A new report now says that the Mozart effect is a fraud. Playing Mozart for your designer baby will not improve his IQ or help him get into Montessori school.
But if the myth were true that playing Mozart's ingenious sonatas and concertii boosted your baby's intelligence, just what would happen if other composers were played in their cribs?
LISZT EFFECT: Child speaks rapidly and extravagantly, but never really says anything important.
BRUCKNER EFFECT: Child speaks very slowly and repeats himself frequently. Gains reputation for profundity.
WAGNER EFFECT: Child becomes a megalomaniac. May eventually marry his sister.
MAHLER EFFECT: Child continually screams - at great length and volume that he's dying.
SCHOENBERG EFFECT: Child never repeats a word until he's used all the other words in his vocabulary. Sometimes talks backwards. Eventually, people stop listening to him. Child blames them for their inability to understand him.
BABBITT EFFECT: Child gibbers nonsense all the time. Eventually, people stop listening to him. Child doesn't care because all his playmates think he's cool.
IVES EFFECT: the child develops a remarkable ability to carry on several separate conversations at once.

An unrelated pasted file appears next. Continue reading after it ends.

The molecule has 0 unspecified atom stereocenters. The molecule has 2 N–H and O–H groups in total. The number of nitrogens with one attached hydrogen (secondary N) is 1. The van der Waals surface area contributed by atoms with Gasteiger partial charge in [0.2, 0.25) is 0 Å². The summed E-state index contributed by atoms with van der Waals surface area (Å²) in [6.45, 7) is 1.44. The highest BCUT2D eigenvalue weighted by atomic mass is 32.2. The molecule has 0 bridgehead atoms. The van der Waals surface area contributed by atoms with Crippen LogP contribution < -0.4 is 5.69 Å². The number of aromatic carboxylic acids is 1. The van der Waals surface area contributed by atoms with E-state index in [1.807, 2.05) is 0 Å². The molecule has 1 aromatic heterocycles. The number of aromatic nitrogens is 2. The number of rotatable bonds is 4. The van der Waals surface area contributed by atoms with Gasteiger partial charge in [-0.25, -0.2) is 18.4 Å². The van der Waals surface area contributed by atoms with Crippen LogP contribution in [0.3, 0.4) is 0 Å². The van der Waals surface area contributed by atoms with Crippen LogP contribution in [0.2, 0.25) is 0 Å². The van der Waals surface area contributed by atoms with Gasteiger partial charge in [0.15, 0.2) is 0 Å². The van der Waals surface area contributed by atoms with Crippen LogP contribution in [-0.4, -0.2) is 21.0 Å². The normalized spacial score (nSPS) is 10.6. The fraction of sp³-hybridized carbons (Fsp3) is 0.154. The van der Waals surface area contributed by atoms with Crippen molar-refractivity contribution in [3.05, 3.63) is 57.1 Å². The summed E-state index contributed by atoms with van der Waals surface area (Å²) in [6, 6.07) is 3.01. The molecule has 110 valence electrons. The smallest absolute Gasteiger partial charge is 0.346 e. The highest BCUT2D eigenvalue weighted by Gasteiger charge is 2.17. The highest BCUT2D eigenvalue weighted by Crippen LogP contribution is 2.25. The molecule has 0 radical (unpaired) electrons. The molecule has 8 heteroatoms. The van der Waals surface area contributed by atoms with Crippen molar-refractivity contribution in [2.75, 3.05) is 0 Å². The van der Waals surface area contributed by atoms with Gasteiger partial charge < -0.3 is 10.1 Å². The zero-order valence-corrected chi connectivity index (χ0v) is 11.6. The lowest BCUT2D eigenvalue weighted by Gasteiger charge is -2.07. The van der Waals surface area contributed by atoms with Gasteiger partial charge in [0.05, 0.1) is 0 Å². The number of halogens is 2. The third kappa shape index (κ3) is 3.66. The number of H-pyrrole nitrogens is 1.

GLASS EFFECT: the child tends to repeat himself over and over and over and over and over and over and over and over and over and over and over and over and over again.
STRAVINSKY EFFECT: the child is prone to savage, guttural and profane outbursts that often lead to fighting and pandemonium in the preschool.
BRAHMS EFFECT: the child is able to speak beautifully as long as his sentences contain a multiple of three words (3, 6, 9, 12, etc). However, his sentences containing 4 or 8 words are strangely uninspired.
Last but not least, the CAGE EFFECT: Child says absolutely nothing for 4 minutes, 33 seconds. (Preferred by 9 out of 10 classroom teachers), and the EMINEM EFFECT: Child hates his parents; rants and raves; kills the family pet.
Readers are invited to suggest appropriate outcomes for the MICHAEL JACKSON effect...
[Hat tip Robert Tracy at 'Illustrated Ideas', but I'm afraid I can't find who originated this.]